No matter how scripted they may appear in hindsight, there’s something very special that causes your heart to race when a pursuer is following your every step. You’ll find your thoughts rushing, desperately trying to map out the quickest way back to a safe room, yet unable to stop and take in your surroundings. These are some of the most deeply satisfying aspects of Fobia, which definitely help vary the gameplay amidst the combat, exploration, and puzzles.
Speaking of puzzles, the ones Dinfna Hotel has to offer are surprisingly complex, as previously mentioned. Fobia offers a wide variety of both logic and mechanical puzzles through which to challenge your intellect but grants little in the way of hints. Some of these puzzles can be as simple as using the correct key item in the right location, whilst others come in the form of using pianos, bookcases, ciphers, and a reality-bending camera to solve more literal conundrums.
The majority of these are entirely optional, rewarding you with upgrade materials and additional lore, as I mentioned within the story section. Nevertheless, they’re all deeply enjoyable despite their difficulty and will add a lot to the experience for any players willing to go for 100% completion.
Much less significant but still somewhat noteworthy is the quality of Fobia’s looks. You may anticipate that a game based around a hotel is somewhat short on visual variety, but in this case, you’d be wrong. There are a number of locations besides the hotel itself that you’ll also be visiting throughout the course of the story, but even the main building has a surprising amount of variety. There are cluttered hallways, elegant foyers, destroyed and burning rooms, flooded and caved-in areas, and locations strewn with gore and viscera.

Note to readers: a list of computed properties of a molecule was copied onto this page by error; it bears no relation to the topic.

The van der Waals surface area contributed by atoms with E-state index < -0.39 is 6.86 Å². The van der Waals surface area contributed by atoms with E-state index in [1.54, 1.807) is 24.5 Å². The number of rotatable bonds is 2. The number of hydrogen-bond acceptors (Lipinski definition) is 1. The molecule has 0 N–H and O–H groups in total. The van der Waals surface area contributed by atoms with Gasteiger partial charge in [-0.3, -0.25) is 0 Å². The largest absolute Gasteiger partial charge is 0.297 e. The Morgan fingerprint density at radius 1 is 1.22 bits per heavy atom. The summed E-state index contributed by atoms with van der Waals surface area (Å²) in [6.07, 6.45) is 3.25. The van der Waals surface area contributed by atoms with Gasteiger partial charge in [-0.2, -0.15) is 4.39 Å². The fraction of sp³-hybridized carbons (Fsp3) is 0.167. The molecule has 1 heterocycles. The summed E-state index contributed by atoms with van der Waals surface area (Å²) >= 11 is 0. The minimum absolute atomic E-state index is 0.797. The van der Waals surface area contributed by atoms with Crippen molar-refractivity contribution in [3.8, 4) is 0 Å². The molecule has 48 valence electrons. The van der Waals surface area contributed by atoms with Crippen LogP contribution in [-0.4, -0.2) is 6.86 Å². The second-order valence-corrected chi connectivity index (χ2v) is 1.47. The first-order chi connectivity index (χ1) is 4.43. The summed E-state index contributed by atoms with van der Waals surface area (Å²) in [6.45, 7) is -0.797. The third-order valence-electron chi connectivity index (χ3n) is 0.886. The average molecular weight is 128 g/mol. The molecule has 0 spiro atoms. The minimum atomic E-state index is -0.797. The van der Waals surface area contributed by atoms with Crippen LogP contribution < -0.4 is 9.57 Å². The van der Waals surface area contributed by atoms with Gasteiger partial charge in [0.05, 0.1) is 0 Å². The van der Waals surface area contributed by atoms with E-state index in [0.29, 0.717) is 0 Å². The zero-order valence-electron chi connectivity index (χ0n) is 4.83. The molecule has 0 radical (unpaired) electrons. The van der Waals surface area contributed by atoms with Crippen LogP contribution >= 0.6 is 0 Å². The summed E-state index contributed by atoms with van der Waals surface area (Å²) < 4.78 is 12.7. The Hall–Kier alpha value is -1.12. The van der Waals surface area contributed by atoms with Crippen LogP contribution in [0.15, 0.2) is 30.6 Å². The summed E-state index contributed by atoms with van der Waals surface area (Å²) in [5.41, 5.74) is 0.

Whichever environment you’re exploring, Fobia – St. Dinfna Hotel nails its atmosphere at every turn. There are times when it manages to be legitimately unsettling, Combining scarce resources, restricted sightlines, and subtle scares to keep you perpetually on your toes. A huge aspect of this comes from the graphics, from great asset detail in every single room to several eye-catching special effects such as gently floating dust particles and a plentiful amount of eerie lighting.
Enemy animations may not be top-notch —particularly when it comes to the aforementioned bosses— but it remains consistently immersive on account of its visual fidelity. Meanwhile, the sound design also helps establish the game’s tone. There may not be many memorable songs besides the dulcet tones that wash over you each time you enter a safe room, but the background ambiance is absolutely exceptional.